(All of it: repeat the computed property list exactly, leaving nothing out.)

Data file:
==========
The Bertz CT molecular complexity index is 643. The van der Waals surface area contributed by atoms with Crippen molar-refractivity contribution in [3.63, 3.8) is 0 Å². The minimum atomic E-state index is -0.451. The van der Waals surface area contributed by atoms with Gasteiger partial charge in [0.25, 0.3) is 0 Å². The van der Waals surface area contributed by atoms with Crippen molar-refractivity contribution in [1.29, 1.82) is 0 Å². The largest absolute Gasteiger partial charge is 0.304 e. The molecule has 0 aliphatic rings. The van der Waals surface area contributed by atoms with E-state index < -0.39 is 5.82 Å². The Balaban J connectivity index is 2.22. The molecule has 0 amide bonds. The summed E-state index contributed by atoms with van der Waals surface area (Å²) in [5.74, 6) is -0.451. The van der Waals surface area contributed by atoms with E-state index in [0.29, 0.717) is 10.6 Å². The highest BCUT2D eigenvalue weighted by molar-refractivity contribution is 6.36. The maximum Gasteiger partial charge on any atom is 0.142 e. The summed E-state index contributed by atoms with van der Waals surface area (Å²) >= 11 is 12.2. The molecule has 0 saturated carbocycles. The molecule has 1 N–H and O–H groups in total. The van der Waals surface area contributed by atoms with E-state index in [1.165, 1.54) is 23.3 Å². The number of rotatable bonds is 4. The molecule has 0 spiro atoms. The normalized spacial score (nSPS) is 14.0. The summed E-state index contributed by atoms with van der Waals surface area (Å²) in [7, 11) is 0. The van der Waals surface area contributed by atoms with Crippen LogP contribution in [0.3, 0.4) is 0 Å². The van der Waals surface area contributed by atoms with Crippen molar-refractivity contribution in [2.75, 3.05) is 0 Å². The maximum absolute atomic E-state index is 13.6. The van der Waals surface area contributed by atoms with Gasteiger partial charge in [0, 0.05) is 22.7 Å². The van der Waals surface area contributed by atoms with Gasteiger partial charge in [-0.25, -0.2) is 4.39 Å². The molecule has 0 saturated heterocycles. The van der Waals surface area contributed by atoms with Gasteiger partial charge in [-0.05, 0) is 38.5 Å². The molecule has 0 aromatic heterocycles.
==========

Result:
The Bertz CT molecular complexity index is 643. The van der Waals surface area contributed by atoms with Crippen molar-refractivity contribution in [3.63, 3.8) is 0 Å². The minimum atomic E-state index is -0.451. The van der Waals surface area contributed by atoms with Gasteiger partial charge in [0.25, 0.3) is 0 Å². The van der Waals surface area contributed by atoms with Crippen molar-refractivity contribution in [1.29, 1.82) is 0 Å². The largest absolute Gasteiger partial charge is 0.304 e. The molecule has 0 aliphatic rings. The van der Waals surface area contributed by atoms with E-state index < -0.39 is 5.82 Å². The Balaban J connectivity index is 2.22. The molecule has 0 amide bonds. The summed E-state index contributed by atoms with van der Waals surface area (Å²) in [5.74, 6) is -0.451. The van der Waals surface area contributed by atoms with E-state index in [0.29, 0.717) is 10.6 Å². The highest BCUT2D eigenvalue weighted by molar-refractivity contribution is 6.36. The maximum Gasteiger partial charge on any atom is 0.142 e. The summed E-state index contributed by atoms with van der Waals surface area (Å²) >= 11 is 12.2. The molecule has 0 saturated carbocycles. The molecule has 1 N–H and O–H groups in total. The van der Waals surface area contributed by atoms with E-state index in [1.165, 1.54) is 23.3 Å². The number of rotatable bonds is 4. The molecule has 0 spiro atoms. The normalized spacial score (nSPS) is 14.0. The summed E-state index contributed by atoms with van der Waals surface area (Å²) in [7, 11) is 0. The van der Waals surface area contributed by atoms with Crippen LogP contribution in [0.3, 0.4) is 0 Å². The van der Waals surface area contributed by atoms with Crippen molar-refractivity contribution in [2.75, 3.05) is 0 Å². The maximum absolute atomic E-state index is 13.6. The van der Waals surface area contributed by atoms with Gasteiger partial charge in [0, 0.05) is 22.7 Å². The van der Waals surface area contributed by atoms with Gasteiger partial charge in [-0.25, -0.2) is 4.39 Å². The molecule has 0 saturated heterocycles. The van der Waals surface area contributed by atoms with Gasteiger partial charge in [-0.05, 0) is 38.5 Å². The molecule has 0 aromatic heterocycles.